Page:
Arts and Entertainment

Marysville vet shares stories of service in Int'l Police

Frank Morse reads from his book,
Frank Morse reads from his book, 'Can You Help Me Find My Friend?' about his time in the International Police in Bosnia and Herzegovina, at the Marysville Library Aug. 2.
— image credit: Kirk Boxleitner

MARYSVILLE — What began as a way for a Marysville man to share his life with loved ones has become his means of highlighting global issues for a broad audience.

Under the pen name Frank Morse, he's written three books about his time in the International Police, covering stints in Bosnia and Herzegovina, East Timor and Kosovo, but he began writing only after he left the International police and returned to the military.

"I was working Army EOD [Explosive Ordinance Disposal] when I discovered I had cancer in both kidneys," said Morse, who was sent home in 2008 to put his affairs in order. "I wanted my sons to know what I'd done during the years that I was away."

What started as eight stories grew into 176, and he soon found himself beating his six-month life expectancy, so he decided to shop around his first collection of short stories, "Can You Help Me Find My Friend?"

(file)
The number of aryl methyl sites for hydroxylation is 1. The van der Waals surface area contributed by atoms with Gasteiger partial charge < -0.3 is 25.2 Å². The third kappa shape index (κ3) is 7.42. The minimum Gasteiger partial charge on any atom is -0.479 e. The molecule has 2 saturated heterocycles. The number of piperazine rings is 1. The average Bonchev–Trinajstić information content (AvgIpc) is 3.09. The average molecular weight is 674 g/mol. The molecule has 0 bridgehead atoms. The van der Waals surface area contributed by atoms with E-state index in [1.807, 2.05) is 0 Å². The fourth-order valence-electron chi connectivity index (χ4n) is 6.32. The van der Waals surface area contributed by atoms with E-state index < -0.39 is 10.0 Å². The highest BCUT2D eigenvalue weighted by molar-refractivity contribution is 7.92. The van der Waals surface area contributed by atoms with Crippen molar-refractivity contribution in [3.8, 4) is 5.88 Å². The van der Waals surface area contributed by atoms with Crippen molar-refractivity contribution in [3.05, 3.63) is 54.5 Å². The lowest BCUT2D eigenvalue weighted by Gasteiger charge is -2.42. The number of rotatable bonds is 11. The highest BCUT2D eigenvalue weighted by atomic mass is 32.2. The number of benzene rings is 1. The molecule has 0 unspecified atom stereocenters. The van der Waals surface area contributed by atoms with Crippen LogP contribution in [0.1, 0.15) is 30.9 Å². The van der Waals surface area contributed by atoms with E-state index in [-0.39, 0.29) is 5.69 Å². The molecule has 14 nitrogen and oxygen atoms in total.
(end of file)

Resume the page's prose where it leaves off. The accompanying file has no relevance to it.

With two more books under his belt, and a third on the way, Morse donates portions of proceeds to fellow "wounded warriors" — he was exposed to Agent Orange in Vietnam — and to families in need he encountered during his tours of duty.

"Nobody really knows what the International Police does," Morse said. "I don't need the glory, but the folks I worked with, they're unsung heroes."

During an Aug. 2 reading of his first book to Marysville Library patrons, Morse explained that the International Police work in conjunction with the military and the native populations of countries that are striving to transition from totalitarian governments to democracies.

"Our job is to try and work ourselves out of a job," said Morse, who worked with 47 other nations in Bosnia. "I had the honor of serving with some of the finest police in the world."

While many of Morse's anecdotes were amusing, he also shared a harrowing experience of having his house in Bosnia shot at in the middle of the night, and emphasized that combatting human trafficking was one of the most important missions of his time in the International Police.

"I was able to lead one of the first successful raids on a human trafficking market in Bosnia," Morse said. "These people had everything taken away from them and slipped through the cracks of humanity. And it's not just overseas. There are tens of thousands of trafficking victims right here in America."

Helping to affect change in other countries has made Morse all the more passionate about making a difference at home, and encouraging others to do the same.

"You have influence in your own sphere," Morse said.

For more information, log onto Morse's website at

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